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Holiday Strategies for Staying Sober and Sane – Part 3

Continued from 12 Holiday Strategies for Staying Sober and Sane - Part 2.

Bookend Accountability

If you are planning to go to an event where alcohol or other trigger substances will be available, or you will be interacting with difficult family members and you know that the temptation to slip or to react negatively will be strong, set up some helpful accountability. Find a program friend you know will be available before, during and after the event, and ask if he or she will help you out with some encouragement and support. Call before the event to lay out your plan and intentions and then agree to call after the event to report on how it went. If the situation gets tense during the event, plan to step away briefly to call for support. Knowing we have someone supporting us and pulling for our recovery, even if he or she is not physically there, can have a powerful effect on our capacity to adhere to our commitments and maintain our sobriety.

Confront Grief

If you have lost a spouse, partner, parent or other loved one, the holidays can be an especially painful time. Perhaps you’ve used your drug of choice in the past to avoid the pain of the loss and get you through the season. Even if the death happened several years ago, it is time to confront it in recovery. It is acceptable and even healthy to feel sadness or depression and to mourn the loss. Allow yourself the time and space to do it. If you need the support of a professional, seek it out now—when the emotions are closest to the surface. The holidays need not be an emotional landmine. In sobriety we begin to feel our feelings and we diffuse them of their negative power by confronting them honestly. It is healthy and normal to experience the emotions associated with loss and grief. Problems arise when we evade the feelings or seek to numb them. This year, take the time and space to deal with sadness soberly.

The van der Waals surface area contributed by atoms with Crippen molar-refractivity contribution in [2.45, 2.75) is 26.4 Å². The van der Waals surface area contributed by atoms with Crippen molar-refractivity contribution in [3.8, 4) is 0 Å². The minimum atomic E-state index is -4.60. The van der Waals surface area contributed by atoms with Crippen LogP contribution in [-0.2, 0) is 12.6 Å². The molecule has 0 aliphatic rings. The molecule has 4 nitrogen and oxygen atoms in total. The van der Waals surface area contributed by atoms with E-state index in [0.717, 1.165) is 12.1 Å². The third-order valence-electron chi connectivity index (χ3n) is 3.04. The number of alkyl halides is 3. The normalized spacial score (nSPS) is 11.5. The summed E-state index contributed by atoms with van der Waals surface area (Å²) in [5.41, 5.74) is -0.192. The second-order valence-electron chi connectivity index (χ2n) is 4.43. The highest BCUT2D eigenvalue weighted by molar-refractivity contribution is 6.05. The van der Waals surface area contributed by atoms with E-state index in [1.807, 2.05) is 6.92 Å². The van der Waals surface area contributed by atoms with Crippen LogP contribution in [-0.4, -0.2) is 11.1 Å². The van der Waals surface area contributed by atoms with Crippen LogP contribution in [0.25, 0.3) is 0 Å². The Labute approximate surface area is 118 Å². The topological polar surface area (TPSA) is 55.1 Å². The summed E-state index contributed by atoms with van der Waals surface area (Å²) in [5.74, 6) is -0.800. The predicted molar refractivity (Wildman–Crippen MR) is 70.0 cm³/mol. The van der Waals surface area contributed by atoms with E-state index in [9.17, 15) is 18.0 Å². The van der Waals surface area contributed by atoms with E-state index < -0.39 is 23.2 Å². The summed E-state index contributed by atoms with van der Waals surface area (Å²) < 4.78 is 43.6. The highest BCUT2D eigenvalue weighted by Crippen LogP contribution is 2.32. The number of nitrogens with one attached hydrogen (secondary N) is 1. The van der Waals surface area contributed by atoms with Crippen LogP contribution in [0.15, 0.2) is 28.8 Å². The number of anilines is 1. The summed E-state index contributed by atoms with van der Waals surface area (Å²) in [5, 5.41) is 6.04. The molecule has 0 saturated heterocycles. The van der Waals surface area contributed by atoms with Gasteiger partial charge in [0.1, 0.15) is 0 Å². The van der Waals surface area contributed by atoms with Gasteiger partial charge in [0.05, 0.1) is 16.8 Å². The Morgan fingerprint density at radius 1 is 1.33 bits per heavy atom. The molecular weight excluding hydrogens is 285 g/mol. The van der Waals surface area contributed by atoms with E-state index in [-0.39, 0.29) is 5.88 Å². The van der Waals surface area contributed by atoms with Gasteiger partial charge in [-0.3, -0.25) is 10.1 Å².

Recognize Codependency

As addicts, codependency is necessarily part of our family interactions—especially around emotionally charged times like the holiday season. Either we were the fixers or other people were trying to fix us. Now that we are sober, we may see our family in a new light. Rather than drink away the uncomfortable drama and strained interactions, we are forced to see them in stark relief. And we’ll notice new things—mental illness and addiction that we had never noticed, we’ll see pain and injury and general dysfunction. And many of us will want to make it all better. We want to make the holidays special or to relive old traditions or to whisk the whole gang back to a seemingly happier time.

Recognize your feelings of needing to fix, or the way in which you respond emotionally to the dysfunction of others. In recovery our job is to be of service to our families, not to be their saviors or to take their emotional burdens upon ourselves. Learning detachment with compassion is not indifference. It allows you to care, but also shields you from the potentially toxic emotional turmoil of others. Remember that each member of your family who is an adult can work through his or her own issues when ready to do so. You can be supportive without feeling you have to solve decades-old problems. There is freedom in letting people make their own mistakes and solve their own problems.

Start New Traditions

Perhaps your holiday traditions have revolved around drinking and partying and not remembering much of the holidays at all. Regardless of your drug of choice, you likely saw how it played into your experiences this time of year.

Now that you are sober, it is time to start building new traditions. Traditions, when they are healthy, are a positive aspect of life and a way to help us celebrate, cultivate nostalgia, create good memories and enjoy life a little more. Think about new traditions you can start with your family, your friends or with yourself.

Tired of the boozy holiday parties? Plan a sober celebration—go sledding with friends, organize people to go caroling, cross-country skiing or night hiking. Sit in front of the fire with family, reflect on the year, watch Christmas movies. Enjoy cider and hot chocolate and healthy food. You may be surprised to find that others enjoy the break from the constant flow of sugar and spirits and merrymaking that tend to characterize and overwhelm the season. Enjoying good times with friends without the excess is a welcome change. How can you make your celebration of the holidays you observe a little more memorable and meaningful this year?

Posted in Staying Sober

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